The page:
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oluseyi
    @cgiffard I don't think consumer tech is just a matter of fashion; it's a matter of becoming an integrated solution that fits peoples lives, and everything cascades out from there.
    oluseyi
      @cgiffard I think that Apple transitioned *first*, beginning with the first iMac's industrial design and choices not to include a floppy drive, for instance. The iPod followed, less spec-heavy than MP3 players of the time, but better integrated.
      oluseyi
        @cgiffard The argument is that pure tech companies are no longer *prominent* the way they were in the 90s and early 00s—that they now serve niches of little interest to most, and that our former popular "tech companies" are now consumer products companies.
        oluseyi
          @cgiffard Yes, the comment was hyperbolic, for effect. But the real point is that pure tech companies no longer command the public imagination. Those "tech" companies that still do have transitioned into new core businesses.
          oluseyi
            @cgiffard Yes, but they don't drive anything, either. The shape of the industrial iron segment isn't shaped so much by the Xeon roadmap as by software to handle virtualization and massive parallelism, no?
            oluseyi
              @cgiffard An inversion occurred about 10 years ago where consumer technology eclipsed enterprise in volume and profitability, and that's never going back. It's also when corporate IT departments lost a lot of their organizational power (BYOD, etc.)
              oluseyi
                @cgiffard Well, yes, these comments primarily focus on consumer technology, because that's what gets all the hype and the headlines. But even for enterprise technology, pure "tech" companies no longer set the agenda. Intel follows Apple, now.
                oluseyi
                  @jws Heheh. »rueful smile«
                  oluseyi
                    @jws It caused us some other problems when deciding to present local timezones to South American users, due to logic regressions. The proper fix is to have our back end accept day-start and day-stop coords in UTC—but that's a BIG change. @thedan84 @dasdom
                    oluseyi
                      @jws Yeah. We actually have a legacy treatment of forcing users outside the US to EST, because we don't want to deal with scheduled games on one "day" spanning multiple days internationally. @thedan84 @dasdom
                      oluseyi
                        @literary Eventually, it's unavoidable. All online communities eventually die. We hope that it's as long as possible from now.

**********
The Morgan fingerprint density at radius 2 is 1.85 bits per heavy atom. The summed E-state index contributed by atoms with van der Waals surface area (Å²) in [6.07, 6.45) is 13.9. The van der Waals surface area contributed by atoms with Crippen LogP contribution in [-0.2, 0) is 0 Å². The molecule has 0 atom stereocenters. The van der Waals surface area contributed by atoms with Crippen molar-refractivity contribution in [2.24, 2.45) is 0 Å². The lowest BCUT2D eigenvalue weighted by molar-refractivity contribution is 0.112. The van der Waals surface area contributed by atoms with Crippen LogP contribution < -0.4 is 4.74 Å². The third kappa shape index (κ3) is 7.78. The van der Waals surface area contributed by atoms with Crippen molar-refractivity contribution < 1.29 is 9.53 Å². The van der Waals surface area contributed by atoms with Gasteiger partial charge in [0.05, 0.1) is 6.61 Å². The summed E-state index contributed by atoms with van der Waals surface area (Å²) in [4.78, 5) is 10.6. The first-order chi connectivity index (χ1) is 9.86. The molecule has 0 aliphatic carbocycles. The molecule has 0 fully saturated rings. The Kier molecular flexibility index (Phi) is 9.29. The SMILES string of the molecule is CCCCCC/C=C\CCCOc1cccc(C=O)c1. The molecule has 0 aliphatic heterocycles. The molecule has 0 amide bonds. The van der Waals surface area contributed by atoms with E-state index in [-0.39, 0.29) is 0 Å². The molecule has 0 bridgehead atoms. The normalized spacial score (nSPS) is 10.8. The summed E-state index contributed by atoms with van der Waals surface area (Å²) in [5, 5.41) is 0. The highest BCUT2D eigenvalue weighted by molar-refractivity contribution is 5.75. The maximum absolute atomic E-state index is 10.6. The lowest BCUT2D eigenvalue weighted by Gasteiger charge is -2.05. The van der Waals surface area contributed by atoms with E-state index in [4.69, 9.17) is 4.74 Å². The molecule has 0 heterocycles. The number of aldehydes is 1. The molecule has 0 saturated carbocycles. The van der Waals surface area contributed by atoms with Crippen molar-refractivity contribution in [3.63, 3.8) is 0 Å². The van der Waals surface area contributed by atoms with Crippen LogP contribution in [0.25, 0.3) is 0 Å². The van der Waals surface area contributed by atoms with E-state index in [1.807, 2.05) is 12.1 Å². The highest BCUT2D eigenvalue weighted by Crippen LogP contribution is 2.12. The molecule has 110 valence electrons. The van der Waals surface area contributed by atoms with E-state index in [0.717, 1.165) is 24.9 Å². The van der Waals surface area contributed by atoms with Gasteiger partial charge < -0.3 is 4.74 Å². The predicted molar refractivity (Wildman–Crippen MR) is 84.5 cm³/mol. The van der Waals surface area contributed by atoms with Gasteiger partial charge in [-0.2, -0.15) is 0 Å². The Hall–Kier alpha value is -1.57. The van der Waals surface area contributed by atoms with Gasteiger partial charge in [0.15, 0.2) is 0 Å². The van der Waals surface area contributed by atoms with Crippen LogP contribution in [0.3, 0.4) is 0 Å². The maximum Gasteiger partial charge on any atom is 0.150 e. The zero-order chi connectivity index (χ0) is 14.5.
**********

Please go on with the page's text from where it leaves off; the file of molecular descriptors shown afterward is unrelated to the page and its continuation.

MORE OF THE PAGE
oluseyi
                          @jws UTC-as-string, so long as your strong formats are consistent between client(s) and server(s). @thedan84 @dasdom
                          oluseyi
                            @jws Ugh. Don't remind me. Dealing with date foolishness was one of the biggest hassles of our recent localization push. @thedan84 @dasdom
                            oluseyi
                              @sgtstretch As a consequence, I can't make it my primary independent project, which stretches the development time even longer.
                              oluseyi
                                @sgtstretch The challenge is figuring out profitability off a small but passionate base. Most developer models are predicated on scale. Even I, the aforementioned developer of the iOS/Android/Mac client, [alpha.app.net] am unsure about what sort of ROI it will eke out.
                                oluseyi
                                  @thedan84 NSJSONSerialization [developer.apple.com] + NSURLSession.dataTaskWithRequest(_: completionHandler:) [developer.apple.com] is easily 50% of the work of dealing with JSON APIs in Objective-C or Swift. @dasdom
                                  oluseyi
                                    @johngordon Aww, man. Yeah, same kind of angst.
                                    oluseyi
                                      @berg Thanks for your hard work! We get really antsy whenever ADN goes down, fretting over whether it'll come back :-) @johngordon @clarkgoble @larand @phoneboy @ronnie
                                      oluseyi
                                        @svogt Great question. The answer is that none of them is particularly influential on the directions in which the tech industry evolves, or has much mindshare with the public. Even Intel is not as powerful as it once was, as software has eclipsed hardware.